Take the 2-minute tour ×
Stack Overflow is a question and answer site for professional and enthusiast programmers. It's 100% free, no registration required.

For someone else who might stumble here, the link refered to in this question gives misleading results

My First Date: 1986-04-08. Current Date: 2013-11-28.

Code:

public long seconds(Date date){

        String formattedDate = new SimpleDateFormat("yyyy-MM-dd HH:mm:ss",getResources().getConfiguration().locale).format(Calendar.getInstance().getTime());

        String DateStr=String.valueOf(formattedDate);
        Date d = null;
        try {
            d = new SimpleDateFormat("yyyy-MM-dd HH:mm:ss",getResources().getConfiguration().locale).parse(DateStr);
        } catch (ParseException e) {
            // TODO Auto-generated catch block
            e.printStackTrace();
        } 
        java.sql.Date dx = new java.sql.Date(d.getTime());
        Date d1 = date;
        Date d2 = dx;
        t4.setText("BirthDate"+date+"\n Current Date:"+dx);
        long seconds = (d2.getTime()-d1.getTime())/1000;
        return seconds;
    }

However when I check the results here: http://www.calculator.net/age-calculator.html?today=04%2F04%2F1986&ageat=11%2F28%2F2013&x=32&y=10 it gives me a slight different result. I am unsure where I am going wrong.

share|improve this question
    
In above second(Date date){} implementation you are getting diff in seconds. When u convert seconds into age difference you need to consider leap years between 1986 and 2003. Best way is to utilize Calendar class. –  MAkS Nov 28 '13 at 11:24
    
Now I am confused one answer below says that this calculation is more precise, negating the daylight savings and all. And I am concerned about the leap years too now.. –  Skynet Nov 28 '13 at 11:26
    
Check if Calender class does provide such method other wise right your own implementation. I guess day light saving should not effect your result. –  MAkS Nov 28 '13 at 11:43

3 Answers 3

up vote 2 down vote accepted

I think you're somehow mixing java.sql.Date and java.util.Date.

I would try simplifying the code. Something like this.

public class Test012 {

    public static void main(String[] args) throws Exception {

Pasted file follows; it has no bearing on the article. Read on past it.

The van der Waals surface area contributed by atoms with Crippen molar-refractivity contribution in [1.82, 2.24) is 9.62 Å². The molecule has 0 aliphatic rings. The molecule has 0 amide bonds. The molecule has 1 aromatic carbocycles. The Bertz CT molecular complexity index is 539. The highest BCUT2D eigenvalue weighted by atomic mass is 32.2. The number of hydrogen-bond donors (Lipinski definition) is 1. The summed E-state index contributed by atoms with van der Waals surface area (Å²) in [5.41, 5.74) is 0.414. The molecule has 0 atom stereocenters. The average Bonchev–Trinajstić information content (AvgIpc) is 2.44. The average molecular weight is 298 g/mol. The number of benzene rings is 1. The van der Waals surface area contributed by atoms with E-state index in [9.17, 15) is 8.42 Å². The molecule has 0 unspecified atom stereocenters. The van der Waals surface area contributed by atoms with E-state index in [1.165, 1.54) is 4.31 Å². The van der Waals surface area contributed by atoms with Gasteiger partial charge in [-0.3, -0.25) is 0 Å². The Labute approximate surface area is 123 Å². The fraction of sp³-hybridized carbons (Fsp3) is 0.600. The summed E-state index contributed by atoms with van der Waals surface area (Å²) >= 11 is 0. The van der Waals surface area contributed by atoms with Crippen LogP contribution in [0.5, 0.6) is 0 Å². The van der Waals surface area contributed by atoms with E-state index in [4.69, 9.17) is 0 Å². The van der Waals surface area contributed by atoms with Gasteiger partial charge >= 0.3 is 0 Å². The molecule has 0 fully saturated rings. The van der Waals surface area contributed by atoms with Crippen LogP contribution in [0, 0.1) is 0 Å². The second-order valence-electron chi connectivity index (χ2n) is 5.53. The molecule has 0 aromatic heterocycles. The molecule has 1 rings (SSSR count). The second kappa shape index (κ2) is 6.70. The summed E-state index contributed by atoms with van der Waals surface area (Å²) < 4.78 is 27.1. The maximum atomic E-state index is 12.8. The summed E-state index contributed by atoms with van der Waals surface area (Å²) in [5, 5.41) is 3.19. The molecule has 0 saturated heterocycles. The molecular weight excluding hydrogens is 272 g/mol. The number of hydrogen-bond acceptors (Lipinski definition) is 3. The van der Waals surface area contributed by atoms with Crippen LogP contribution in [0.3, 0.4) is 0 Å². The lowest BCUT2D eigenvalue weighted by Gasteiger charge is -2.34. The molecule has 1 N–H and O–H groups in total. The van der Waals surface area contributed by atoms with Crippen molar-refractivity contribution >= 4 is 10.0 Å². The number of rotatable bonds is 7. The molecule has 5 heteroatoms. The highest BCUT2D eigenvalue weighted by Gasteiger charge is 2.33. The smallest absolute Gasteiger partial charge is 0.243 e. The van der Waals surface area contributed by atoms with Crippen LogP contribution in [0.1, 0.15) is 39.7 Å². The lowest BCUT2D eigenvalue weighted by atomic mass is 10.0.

System.out.println( seconds() );
        System.out.println( seconds2() );
        System.out.println( days3() );
    }

    public static long seconds() throws Exception {
        java.text.SimpleDateFormat sdf = new java.text.SimpleDateFormat("yyyy-MM-dd");
        java.util.Date d1 = sdf.parse("1986-04-08");
        java.util.Date d2 = sdf.parse("2013-11-28");
        return ( d2.getTime() - d1.getTime() ) / 1000;
    }

    public static long seconds2() throws Exception {
        java.text.SimpleDateFormat sdf = new java.text.SimpleDateFormat("yyyy-MM-dd");
        java.util.Date d1 = sdf.parse("1986-04-08");
        java.util.Date d2 = new java.util.Date();
        return ( d2.getTime() - d1.getTime() ) / 1000;
    }

    public static long days3() throws Exception {
        java.text.SimpleDateFormat sdf = new java.text.SimpleDateFormat("yyyy-MM-dd");
        java.util.Date d1 = sdf.parse("2008-01-01");
        java.util.Date d2 = sdf.parse("2009-01-01");
        return ( d2.getTime() - d1.getTime() ) / 1000 / 60 / 60 / 24;
    }

}

I also tried

select datediff(ss, '4/8/1986', '11/28/2013')  --- US date format

in SQL Server and it prints the same thing as this java program, it prints 872294400. So this seems to be the correct value.

Are you sure the dates coming on your input are the right ones (are equal to those I hardcoded in my test program)? I would check that too.

Also, are you sure your dates have zero time parts? That's what the link/service you posted assumes.

share|improve this answer
    
Yes that is confirmed. However the website is misleading. –  Skynet Nov 28 '13 at 11:33
    
The website seems to be using zero time parts and probably does what I did in SQL :) –  peter.petrov Nov 28 '13 at 11:35
    
I need to add time parts, however for the start date I assume it to be at midnight. –  Skynet Nov 28 '13 at 11:36
    
I see. See the updated test program then. I mean, I am not sure what the actual problem is. Once you parse the end date correctly, you don't have any more problems. –  peter.petrov Nov 28 '13 at 11:37
    
I wonder if java.util.date we are considering leap years. –  Skynet Nov 28 '13 at 11:43

Try this code:--

 public static long secondsBetween(Calendar startDate, Calendar endDate) {
    Calendar date = (Calendar) startDate.clone();
    long daysBetween = 0;
    while (date.before(endDate)) {
        date.add(Calendar.DAY_OF_MONTH, 1);
        daysBetween++;
    }
    return daysBetween*24*3600;
}

Hope it helps you.. Enjoy..!

share|improve this answer
    
I want the result in seconds. Not in Days. –  Skynet Nov 28 '13 at 11:21
    
oh right... dude –  Kailash Dabhi Nov 28 '13 at 11:22
    
ok see the updated answer now –  Kailash Dabhi Nov 28 '13 at 11:29

The online service you link to is wrong: it counts the age as whole days and then assumes that each day is exactly 24 hours long. Most of the time that's correct, but in most places in the world there are days with daylight savings time transitions and timezone transitions, meaning there have been days with 23, 25, or some other number of hours. The number you get from your Java code is more precise.

share|improve this answer
    
You pointed it out at the first go! –  Skynet Nov 28 '13 at 11:56

Your Answer

 
discard

By posting your answer, you agree to the privacy policy and terms of service.

Not the answer you're looking for? Browse other questions tagged or ask your own question.